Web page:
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Caltrans and VTA Widening Winchester Blvd./I-280 Interchange in San Jose

To greenwash this project, they're going to also widen a sidewalk on one bridge and improve a bike/ped overcrossing, but it's still another de facto freeway widening

Top picture is what it looks like today. Bottom picture is the massive new freeway interchange ramp they intend to build. So no more widening but still widening, from the Caltran/VTA document on the 280-Winchester exchange

Note: GJEL Accident Attorneys regularly sponsors coverage on Streetsblog San Francisco and Streetsblog California. Unless noted in the story, GJEL Accident Attorneys is not consulted for the content or editorial direction of the sponsored content.

Record temperatures. Increasing effects of global warming. Mind-numbing traffic and traffic violence. And the solution from Caltrans and Valley Transportation Authority is more of the same, in this case a plan to spend $153 million over three years to add a massive freeway flyover car ramp, as pictured in the lead image, and other interchange "improvements" for I-280 in San Jose near Winchester Boulevard.

A map of the project. Notice "Remove Existing POC" That's an existing pedestrian/bike crossing that will be closed off and removed

To greenwash things a little, Caltrans and VTA are boasting about a new ADA compliant bike/ped overcrossing that will be part of the project. That sounds great, except that it's only replacing (and albeit improving) a bike and ped crossing that's already there but it's in the way of their new planned off-ramp for cars.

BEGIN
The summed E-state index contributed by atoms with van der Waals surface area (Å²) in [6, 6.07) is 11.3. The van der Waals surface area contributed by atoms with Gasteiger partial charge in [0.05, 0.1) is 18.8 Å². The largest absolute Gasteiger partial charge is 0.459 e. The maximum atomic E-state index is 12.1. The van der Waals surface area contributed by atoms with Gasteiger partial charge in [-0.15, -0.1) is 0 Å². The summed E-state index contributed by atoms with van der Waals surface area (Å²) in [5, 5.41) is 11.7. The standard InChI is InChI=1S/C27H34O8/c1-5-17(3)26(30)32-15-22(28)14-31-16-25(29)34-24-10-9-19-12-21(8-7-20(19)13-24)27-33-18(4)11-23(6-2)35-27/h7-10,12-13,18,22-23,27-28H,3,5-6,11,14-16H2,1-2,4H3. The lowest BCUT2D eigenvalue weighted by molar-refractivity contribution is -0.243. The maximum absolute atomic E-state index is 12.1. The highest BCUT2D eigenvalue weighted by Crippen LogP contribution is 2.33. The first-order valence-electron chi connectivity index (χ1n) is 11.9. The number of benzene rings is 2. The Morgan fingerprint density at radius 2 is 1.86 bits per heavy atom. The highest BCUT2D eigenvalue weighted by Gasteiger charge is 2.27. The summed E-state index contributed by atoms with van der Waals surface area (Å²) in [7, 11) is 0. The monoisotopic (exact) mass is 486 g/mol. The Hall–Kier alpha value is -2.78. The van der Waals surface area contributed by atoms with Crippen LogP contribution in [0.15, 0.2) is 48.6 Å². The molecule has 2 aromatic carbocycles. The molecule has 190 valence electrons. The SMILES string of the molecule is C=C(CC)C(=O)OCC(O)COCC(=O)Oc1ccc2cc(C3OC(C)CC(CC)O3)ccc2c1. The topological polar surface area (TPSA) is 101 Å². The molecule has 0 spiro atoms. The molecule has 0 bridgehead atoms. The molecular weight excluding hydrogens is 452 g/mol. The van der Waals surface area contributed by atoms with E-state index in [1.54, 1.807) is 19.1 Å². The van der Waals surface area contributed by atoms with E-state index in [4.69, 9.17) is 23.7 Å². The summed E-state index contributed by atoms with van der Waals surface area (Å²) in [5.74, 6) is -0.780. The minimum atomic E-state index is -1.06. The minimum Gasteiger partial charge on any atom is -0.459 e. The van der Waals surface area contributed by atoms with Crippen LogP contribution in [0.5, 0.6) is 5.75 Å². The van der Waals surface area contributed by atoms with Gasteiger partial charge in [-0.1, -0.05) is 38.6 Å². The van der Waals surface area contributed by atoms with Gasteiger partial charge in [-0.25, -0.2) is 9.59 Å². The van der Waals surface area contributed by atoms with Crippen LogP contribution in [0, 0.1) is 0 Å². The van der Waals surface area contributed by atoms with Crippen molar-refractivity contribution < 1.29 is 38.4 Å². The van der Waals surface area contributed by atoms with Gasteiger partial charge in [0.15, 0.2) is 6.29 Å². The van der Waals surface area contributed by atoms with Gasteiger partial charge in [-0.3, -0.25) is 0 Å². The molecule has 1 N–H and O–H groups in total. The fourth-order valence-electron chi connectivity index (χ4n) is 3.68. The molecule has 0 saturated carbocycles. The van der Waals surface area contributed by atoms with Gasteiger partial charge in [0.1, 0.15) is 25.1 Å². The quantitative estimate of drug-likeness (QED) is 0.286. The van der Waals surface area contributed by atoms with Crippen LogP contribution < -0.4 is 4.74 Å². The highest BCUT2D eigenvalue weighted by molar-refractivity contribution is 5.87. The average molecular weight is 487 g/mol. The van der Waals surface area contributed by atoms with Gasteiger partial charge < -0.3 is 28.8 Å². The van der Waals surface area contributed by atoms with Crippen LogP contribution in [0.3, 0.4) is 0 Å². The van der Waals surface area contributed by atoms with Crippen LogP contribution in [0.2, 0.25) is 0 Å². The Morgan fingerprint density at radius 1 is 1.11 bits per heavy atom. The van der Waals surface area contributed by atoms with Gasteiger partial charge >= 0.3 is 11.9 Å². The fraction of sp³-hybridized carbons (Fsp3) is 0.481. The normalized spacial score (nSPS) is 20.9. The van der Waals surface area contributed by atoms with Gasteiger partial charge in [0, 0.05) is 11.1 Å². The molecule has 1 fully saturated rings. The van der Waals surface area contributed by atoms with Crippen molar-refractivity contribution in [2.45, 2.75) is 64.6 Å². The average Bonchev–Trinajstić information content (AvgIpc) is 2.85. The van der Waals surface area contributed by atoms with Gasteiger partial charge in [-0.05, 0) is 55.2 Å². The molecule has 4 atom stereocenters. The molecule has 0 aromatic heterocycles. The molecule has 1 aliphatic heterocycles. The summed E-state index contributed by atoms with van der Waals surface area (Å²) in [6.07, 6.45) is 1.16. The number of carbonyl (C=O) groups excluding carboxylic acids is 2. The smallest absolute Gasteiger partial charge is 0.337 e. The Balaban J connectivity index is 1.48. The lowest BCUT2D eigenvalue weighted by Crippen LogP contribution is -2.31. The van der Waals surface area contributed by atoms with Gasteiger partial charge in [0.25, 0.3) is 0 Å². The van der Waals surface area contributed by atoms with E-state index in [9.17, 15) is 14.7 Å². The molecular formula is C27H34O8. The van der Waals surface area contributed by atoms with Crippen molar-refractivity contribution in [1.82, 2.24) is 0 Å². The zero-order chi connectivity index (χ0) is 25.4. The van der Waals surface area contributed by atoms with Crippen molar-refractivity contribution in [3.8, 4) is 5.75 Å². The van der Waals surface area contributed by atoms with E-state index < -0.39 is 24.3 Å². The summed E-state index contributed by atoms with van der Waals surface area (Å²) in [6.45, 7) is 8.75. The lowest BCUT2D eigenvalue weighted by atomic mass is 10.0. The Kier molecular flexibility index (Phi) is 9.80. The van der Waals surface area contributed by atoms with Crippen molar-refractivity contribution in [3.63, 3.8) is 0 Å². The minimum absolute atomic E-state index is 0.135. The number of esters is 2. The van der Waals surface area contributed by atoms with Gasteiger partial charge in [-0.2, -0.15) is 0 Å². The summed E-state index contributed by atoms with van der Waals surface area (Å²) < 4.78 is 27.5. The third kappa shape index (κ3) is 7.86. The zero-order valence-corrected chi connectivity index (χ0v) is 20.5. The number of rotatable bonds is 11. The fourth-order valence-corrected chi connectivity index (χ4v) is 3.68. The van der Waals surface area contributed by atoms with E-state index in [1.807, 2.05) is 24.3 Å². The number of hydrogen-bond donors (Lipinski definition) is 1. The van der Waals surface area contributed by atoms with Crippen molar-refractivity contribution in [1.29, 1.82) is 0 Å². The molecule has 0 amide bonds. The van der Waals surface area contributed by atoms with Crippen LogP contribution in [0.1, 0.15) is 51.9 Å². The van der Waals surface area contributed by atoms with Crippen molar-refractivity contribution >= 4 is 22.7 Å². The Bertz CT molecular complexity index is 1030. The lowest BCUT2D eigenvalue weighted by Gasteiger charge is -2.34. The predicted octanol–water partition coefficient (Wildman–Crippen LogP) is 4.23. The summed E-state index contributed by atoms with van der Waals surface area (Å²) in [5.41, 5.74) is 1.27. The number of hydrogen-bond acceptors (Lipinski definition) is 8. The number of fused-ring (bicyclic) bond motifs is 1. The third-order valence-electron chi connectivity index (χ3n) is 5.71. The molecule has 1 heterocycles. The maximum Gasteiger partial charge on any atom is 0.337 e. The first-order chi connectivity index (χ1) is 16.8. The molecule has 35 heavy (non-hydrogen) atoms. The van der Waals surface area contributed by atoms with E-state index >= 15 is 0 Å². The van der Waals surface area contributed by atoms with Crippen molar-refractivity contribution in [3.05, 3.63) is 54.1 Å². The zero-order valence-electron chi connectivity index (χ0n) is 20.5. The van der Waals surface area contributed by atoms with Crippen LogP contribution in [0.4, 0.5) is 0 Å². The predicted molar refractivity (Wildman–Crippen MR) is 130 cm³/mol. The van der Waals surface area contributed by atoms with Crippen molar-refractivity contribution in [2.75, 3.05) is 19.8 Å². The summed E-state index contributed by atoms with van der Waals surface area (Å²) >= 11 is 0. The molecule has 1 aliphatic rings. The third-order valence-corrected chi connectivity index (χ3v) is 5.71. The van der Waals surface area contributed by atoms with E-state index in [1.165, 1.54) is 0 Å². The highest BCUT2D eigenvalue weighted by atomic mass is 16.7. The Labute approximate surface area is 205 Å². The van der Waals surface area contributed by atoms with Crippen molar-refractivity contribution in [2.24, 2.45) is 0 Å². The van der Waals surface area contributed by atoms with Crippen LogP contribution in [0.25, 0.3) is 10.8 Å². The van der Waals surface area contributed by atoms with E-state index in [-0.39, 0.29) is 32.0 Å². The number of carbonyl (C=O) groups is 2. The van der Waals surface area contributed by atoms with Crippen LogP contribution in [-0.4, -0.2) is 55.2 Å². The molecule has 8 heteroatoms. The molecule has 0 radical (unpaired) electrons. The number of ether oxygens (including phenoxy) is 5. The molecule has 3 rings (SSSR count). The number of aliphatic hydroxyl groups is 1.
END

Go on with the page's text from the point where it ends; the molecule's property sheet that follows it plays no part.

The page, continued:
The tunnel under 280 that will be closed and replaced by a different structure

Overall that helps cyclists and pedestrians, because, as the above picture illustrates, the tunnel that's part of the existing bike and ped over-and-then-under freeway crossing is dark, narrow, long and unpleasant. "The existing ped (not really bike) crossing is terrible," opined Betsy Megas with the VTA Bicycle and Pedestrian Advisory Committee, in an email to Streetsblog.

Also from the project document. Certainly an improvement, but why not just make bike facilities better without widening freeways?

Moreover, "I understand it will land in essentially the same place as it does today. To continue south on Monroe by bicycle, one emerges facing the wrong way for traffic, and not in a spot where drivers are expecting to look for someone," explained Megas, in her statement to Caltrans about the project.

Meanwhile, sidewalks will be widened on the Winchester Boulevard bridge that crosses over Highway 280. That is, of course, also welcome. But that won't be done by taking space from the eight giant lanes for cars (see below), but by widening the bridge itself. It's hard to decipher the bike lane component from Caltrans's documents, but it looks like another Caltrans special, with paint-and-plastic-post-"protected" on-street bike lanes getting added on road space that doubles as breakdown lanes for cars.

This bridge will get wider sidewalks, but nothing significant will be done to make this giant intersection safer for people walking or biking. Happy walking across this, San Jose? Image: Google Maps